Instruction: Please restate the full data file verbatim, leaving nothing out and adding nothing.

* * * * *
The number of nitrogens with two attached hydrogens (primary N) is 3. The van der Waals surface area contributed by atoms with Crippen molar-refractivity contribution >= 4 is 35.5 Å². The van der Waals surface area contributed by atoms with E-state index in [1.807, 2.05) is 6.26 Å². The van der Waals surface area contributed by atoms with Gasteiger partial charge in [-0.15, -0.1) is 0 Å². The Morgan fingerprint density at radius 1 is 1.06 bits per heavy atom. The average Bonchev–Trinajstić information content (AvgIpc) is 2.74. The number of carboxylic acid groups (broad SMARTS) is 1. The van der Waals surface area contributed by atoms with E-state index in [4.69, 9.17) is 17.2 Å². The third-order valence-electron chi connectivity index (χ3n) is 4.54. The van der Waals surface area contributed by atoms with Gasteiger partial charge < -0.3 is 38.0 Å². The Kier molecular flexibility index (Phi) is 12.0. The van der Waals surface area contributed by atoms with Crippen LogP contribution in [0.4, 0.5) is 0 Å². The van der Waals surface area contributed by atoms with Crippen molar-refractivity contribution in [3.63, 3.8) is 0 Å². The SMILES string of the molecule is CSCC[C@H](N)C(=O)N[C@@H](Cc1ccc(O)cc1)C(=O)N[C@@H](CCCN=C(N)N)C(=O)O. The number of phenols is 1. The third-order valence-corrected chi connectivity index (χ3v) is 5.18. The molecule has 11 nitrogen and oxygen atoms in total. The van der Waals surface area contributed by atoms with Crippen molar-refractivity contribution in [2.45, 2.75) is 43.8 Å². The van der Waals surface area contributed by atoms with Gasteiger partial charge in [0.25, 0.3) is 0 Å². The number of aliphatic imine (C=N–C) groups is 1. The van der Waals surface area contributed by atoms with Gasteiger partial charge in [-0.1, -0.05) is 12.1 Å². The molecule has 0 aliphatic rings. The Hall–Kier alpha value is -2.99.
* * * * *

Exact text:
The number of nitrogens with two attached hydrogens (primary N) is 3. The van der Waals surface area contributed by atoms with Crippen molar-refractivity contribution >= 4 is 35.5 Å². The van der Waals surface area contributed by atoms with E-state index in [1.807, 2.05) is 6.26 Å². The van der Waals surface area contributed by atoms with Gasteiger partial charge in [-0.15, -0.1) is 0 Å². The Morgan fingerprint density at radius 1 is 1.06 bits per heavy atom. The average Bonchev–Trinajstić information content (AvgIpc) is 2.74. The number of carboxylic acid groups (broad SMARTS) is 1. The van der Waals surface area contributed by atoms with E-state index in [4.69, 9.17) is 17.2 Å². The third-order valence-electron chi connectivity index (χ3n) is 4.54. The van der Waals surface area contributed by atoms with Gasteiger partial charge < -0.3 is 38.0 Å². The Kier molecular flexibility index (Phi) is 12.0. The van der Waals surface area contributed by atoms with Crippen LogP contribution in [0.4, 0.5) is 0 Å². The van der Waals surface area contributed by atoms with Crippen molar-refractivity contribution in [3.63, 3.8) is 0 Å². The SMILES string of the molecule is CSCC[C@H](N)C(=O)N[C@@H](Cc1ccc(O)cc1)C(=O)N[C@@H](CCCN=C(N)N)C(=O)O. The number of phenols is 1. The third-order valence-corrected chi connectivity index (χ3v) is 5.18. The molecule has 11 nitrogen and oxygen atoms in total. The van der Waals surface area contributed by atoms with Crippen molar-refractivity contribution in [2.45, 2.75) is 43.8 Å². The van der Waals surface area contributed by atoms with Gasteiger partial charge in [0.25, 0.3) is 0 Å². The number of aliphatic imine (C=N–C) groups is 1. The van der Waals surface area contributed by atoms with Gasteiger partial charge in [-0.1, -0.05) is 12.1 Å². The molecule has 0 aliphatic rings. The Hall–Kier alpha value is -2.99.